Puppy How-To Tip #5
Our first puppy training challenge will be to potty train our dog. While doing this, remember that a puppy is young and has a very small bladder. He will make mistakes, and sometimes, he just won't be able to get to the door on time. The keys to potty training my puppy are patience and consistency. I make sure to reward my puppy well for pottying outside.
Do not push a puppy's nose in 'it' when he makes a mistake. This will only scare him, confuse him, and not teach him anything.
Puppy How-To Tip #6
A puppy will be very cute and very irresistible. However, we must not reward him for inappropriate behaviors. A common mistake is to give a puppy hugs and affection when he whines, jumps, or runs around. Rewarding these behaviors will teach our puppy that this is what we want, and he will keep repeating those behaviors because it gets him attention and affection.
Instead, I get my puppy to sit and politely ask for attention before I give him attention, scratching, and tummy rubs.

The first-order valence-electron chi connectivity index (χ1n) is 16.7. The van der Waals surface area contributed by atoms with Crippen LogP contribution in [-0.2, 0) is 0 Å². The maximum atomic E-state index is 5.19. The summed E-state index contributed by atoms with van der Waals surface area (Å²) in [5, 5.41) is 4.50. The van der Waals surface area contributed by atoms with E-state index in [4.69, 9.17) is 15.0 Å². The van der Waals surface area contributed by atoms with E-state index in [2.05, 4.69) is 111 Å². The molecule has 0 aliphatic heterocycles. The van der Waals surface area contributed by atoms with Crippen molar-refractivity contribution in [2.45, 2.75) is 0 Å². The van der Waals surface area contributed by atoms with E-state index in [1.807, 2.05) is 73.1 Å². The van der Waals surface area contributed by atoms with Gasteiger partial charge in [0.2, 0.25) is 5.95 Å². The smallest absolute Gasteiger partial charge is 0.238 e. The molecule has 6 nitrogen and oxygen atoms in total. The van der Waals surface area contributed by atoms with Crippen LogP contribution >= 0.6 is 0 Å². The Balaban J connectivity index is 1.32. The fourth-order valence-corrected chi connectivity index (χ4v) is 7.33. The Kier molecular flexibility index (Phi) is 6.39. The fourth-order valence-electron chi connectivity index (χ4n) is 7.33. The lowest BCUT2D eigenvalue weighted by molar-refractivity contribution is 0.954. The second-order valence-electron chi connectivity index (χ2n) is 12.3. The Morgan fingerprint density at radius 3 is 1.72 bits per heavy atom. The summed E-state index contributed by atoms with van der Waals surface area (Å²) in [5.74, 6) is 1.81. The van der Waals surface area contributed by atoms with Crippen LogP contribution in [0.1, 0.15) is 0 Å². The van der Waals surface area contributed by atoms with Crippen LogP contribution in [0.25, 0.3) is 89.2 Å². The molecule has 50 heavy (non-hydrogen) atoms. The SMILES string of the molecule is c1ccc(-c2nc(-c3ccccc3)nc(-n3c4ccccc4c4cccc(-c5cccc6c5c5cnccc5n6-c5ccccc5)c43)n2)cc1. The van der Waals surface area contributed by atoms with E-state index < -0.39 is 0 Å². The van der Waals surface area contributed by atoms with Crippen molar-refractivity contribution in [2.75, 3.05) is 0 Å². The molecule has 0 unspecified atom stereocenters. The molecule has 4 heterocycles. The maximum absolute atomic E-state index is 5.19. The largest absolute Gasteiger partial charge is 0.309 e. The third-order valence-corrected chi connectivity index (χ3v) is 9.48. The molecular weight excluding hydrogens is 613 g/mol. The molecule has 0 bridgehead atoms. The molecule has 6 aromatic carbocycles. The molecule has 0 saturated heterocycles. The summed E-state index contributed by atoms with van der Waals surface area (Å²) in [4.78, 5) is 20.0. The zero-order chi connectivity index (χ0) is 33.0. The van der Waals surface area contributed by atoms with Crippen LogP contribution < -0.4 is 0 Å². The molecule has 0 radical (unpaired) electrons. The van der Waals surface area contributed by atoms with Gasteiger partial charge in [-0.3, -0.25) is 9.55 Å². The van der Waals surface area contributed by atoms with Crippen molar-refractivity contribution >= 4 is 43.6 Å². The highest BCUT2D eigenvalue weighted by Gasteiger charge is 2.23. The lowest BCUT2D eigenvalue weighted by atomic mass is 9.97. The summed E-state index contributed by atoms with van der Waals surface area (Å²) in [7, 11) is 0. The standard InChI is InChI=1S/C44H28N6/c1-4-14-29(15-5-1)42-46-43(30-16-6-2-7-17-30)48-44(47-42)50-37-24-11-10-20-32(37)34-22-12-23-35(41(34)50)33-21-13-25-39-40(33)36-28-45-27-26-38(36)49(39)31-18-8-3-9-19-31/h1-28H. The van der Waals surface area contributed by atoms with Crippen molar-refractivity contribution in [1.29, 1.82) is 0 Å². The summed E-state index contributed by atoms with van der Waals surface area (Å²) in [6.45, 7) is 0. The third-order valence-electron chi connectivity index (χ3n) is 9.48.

Puppy How-To Tip #7
A great way to establish leadership is through the control of resources. I don't give anything to my puppy (including attention and affection) unless he does something for me first. For example, I ask him for a Sit before I give him food, toys, or freedom. I also reward my puppy for being calm, relaxing nicely on his bed, or for just being good around the house.
Puppy How-To Tip #8
Leash train a puppy early, while he is still small and easier to control. First of all, I let my puppy get used to a flat collar by pairing it with good treats. Next, I fasten the leash on and let him get used to the feel of the leash on his collar. At this point, I do not hold the lead or try to walk him yet.
Once he is comfortable moving around on his own with the leash, I practice some Recall exercises with him. After this, I start leash training. I go slowly and always pair training with good treats, affection, and fun.
3. Puppy Care
In addition to training our puppy, it is important to make sure that he is comfortable, and in good health. I take my puppy to the vet as soon as I can. Make sure there is a health clause in your puppy contract so that the breeder is responsible for any pre-existing health issues. At the vet, I schedule my puppy for his vaccine shots and put him on Heartgard when it is appropriate.
Puppy How-To Tip #9
Do not let a young puppy play or meet random adult dogs if he has not been fully vaccinated. Adult dogs may carry diseases that are dangerous to a puppy. Do not let your puppy smell, taste, or touch dog feces and/or urine before he is fully vaccinated.